Johanna Eubank / azstarnet.com
Sometimes bad things happen and there’s not a thing anybody can do about it. But people don’t like that answer, so they want someone to blame even when it’s no one’s fault.
Such is the case with parents of children with autism. Maybe they are afraid people will think it’s their fault – the old “refrigerator mom” theory. Maybe they just can’t accept that life isn’t always fair. (I must point out that some parents of children with autism don’t even think a bad thing has happened, just a different thing.)
For several years, many parents have worried that autism is caused by a mercury-containing preservative in vaccines. That has been debunked time and again, but the debunking has not been as widely accepted by these parents as the original theory.
Some say the studies showing thimerosal doesn’t cause autism weren’t done properly. Some say they were propaganda put out by a deceiving federal government, the CDC and pharmaceutical companies as part of a coverup. Some then moved from the thimerosal theory to the theory that the MMR vaccine, which never contained thimerosal, is the culprit. It hasn’t helped that people like Jenny McCarthy call the MMR shot the “autism shot.”
The thought is that the virus in the MMR (measles, mumps and rubella) vaccine remains in the bowels of children with gastrointenstinal problems. I’m not sure how that causes autism, but I’m no medical expert, so I’ll just accept that the theory makes medical sense. This theory came out in a British study in 1998.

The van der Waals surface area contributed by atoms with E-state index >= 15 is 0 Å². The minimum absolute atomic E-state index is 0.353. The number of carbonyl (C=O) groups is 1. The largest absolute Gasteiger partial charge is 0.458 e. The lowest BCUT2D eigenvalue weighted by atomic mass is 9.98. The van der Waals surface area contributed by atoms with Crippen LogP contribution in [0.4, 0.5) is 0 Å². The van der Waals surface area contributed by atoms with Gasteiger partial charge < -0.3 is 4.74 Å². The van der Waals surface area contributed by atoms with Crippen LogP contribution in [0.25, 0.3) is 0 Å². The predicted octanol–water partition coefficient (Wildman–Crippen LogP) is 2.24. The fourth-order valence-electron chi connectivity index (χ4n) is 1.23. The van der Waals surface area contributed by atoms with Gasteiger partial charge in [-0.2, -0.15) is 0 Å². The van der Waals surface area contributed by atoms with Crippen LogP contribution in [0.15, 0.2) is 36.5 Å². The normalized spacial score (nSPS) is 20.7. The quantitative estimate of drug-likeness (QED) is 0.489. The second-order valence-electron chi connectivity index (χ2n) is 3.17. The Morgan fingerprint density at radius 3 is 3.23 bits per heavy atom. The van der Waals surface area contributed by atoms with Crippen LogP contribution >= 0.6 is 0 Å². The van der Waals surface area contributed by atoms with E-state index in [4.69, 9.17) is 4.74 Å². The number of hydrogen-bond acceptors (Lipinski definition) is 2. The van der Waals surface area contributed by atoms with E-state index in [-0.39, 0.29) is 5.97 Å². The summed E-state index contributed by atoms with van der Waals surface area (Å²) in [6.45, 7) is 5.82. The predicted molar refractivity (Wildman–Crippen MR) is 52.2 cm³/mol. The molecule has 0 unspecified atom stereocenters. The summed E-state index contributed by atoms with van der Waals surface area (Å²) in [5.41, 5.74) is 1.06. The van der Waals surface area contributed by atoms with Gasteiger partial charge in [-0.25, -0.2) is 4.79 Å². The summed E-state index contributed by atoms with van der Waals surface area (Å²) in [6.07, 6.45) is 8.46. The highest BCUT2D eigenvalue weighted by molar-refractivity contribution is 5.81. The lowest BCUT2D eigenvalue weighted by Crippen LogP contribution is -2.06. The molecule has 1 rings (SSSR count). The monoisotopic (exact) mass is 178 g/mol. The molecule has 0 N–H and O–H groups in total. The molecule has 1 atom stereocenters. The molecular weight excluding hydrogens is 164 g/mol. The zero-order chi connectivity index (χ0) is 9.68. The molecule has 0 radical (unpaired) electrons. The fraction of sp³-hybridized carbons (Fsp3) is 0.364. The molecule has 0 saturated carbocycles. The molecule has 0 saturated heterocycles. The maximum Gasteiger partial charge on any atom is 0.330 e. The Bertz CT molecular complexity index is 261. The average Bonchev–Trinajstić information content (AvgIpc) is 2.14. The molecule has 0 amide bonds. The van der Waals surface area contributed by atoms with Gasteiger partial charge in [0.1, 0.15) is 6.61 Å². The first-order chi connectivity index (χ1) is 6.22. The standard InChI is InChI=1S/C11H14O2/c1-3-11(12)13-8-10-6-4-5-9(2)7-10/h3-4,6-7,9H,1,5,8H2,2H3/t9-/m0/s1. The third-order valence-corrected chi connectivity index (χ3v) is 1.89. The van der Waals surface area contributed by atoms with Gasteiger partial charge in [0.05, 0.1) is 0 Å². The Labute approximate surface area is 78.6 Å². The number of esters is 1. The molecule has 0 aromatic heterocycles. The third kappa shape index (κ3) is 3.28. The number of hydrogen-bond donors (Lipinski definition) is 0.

A recent Associated Press article in the Arizona Daily Star, “New data: Vaccine, autism not linked,”
and similar articles in papers, blogs, news Web sites and on television news programs all over the country say that rigorous testing by a team that included researchers involved in the 1998 study now shows that the MMR shot does not play a role in autism.
Of course, the CDC was involved in this study, so we can still hug the government coverup theory, but I’m not willing to waste my time on it. Those who read this blog regularly (all five of you) know that I never thought any vaccines cause autism, though I have recently said I’d keep an open mind, and I have tried. I can certainly understand a parent believing this if he or she has watched a child regress within days of receiving the vaccination.
The issue was moot long ago in my family. My children, who are now grown, were vaccinated. David had signs of autism before any of his vaccinations. More signs showed as he got older, but none came within a few weeks – or even a month – of any vaccination. I don’t see what difference it would make now anyway. David has autism and we can’t turn back the clock.
It makes a difference for children who haven’t been vaccinated yet, though. If you have a child who hasn’t been vaccinated because you fear it will cause autism, you must decide. Do you trust this latest study? If you do, follow through and get your child vaccinated, unless there’s another medical reason not to.
If you don’t trust this study, just remember that you risk trading the possibility of autism for the possibility of measles, mumps or rubella. And if you would rather risk measles, remember it is contagious, autism isn’t. Mumps and rubella are also contagious and aren’t harmless, either. So you risk spreading measles to children who aren’t old enough for the vaccine, others whose parents don’t trust the vaccine, and those for whom the vaccine was ineffective (a small number, but it still happens).